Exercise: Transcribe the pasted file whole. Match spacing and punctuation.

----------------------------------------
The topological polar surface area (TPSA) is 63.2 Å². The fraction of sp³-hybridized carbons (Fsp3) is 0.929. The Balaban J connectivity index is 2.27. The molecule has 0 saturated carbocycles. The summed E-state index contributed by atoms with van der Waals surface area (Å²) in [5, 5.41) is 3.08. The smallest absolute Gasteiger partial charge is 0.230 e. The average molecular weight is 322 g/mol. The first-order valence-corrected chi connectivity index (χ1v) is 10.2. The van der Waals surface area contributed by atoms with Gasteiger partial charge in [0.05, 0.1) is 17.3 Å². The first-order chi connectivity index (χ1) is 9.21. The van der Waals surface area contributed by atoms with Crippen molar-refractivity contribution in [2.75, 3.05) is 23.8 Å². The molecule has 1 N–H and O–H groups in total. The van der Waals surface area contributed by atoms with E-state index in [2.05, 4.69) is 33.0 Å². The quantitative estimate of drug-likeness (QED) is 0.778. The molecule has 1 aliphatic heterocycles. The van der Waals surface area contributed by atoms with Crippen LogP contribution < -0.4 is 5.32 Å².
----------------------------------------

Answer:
The topological polar surface area (TPSA) is 63.2 Å². The fraction of sp³-hybridized carbons (Fsp3) is 0.929. The Balaban J connectivity index is 2.27. The molecule has 0 saturated carbocycles. The summed E-state index contributed by atoms with van der Waals surface area (Å²) in [5, 5.41) is 3.08. The smallest absolute Gasteiger partial charge is 0.230 e. The average molecular weight is 322 g/mol. The first-order valence-corrected chi connectivity index (χ1v) is 10.2. The van der Waals surface area contributed by atoms with Gasteiger partial charge in [0.05, 0.1) is 17.3 Å². The first-order chi connectivity index (χ1) is 9.21. The van der Waals surface area contributed by atoms with Crippen molar-refractivity contribution in [2.75, 3.05) is 23.8 Å². The molecule has 1 N–H and O–H groups in total. The van der Waals surface area contributed by atoms with E-state index in [2.05, 4.69) is 33.0 Å². The quantitative estimate of drug-likeness (QED) is 0.778. The molecule has 1 aliphatic heterocycles. The van der Waals surface area contributed by atoms with Crippen LogP contribution < -0.4 is 5.32 Å².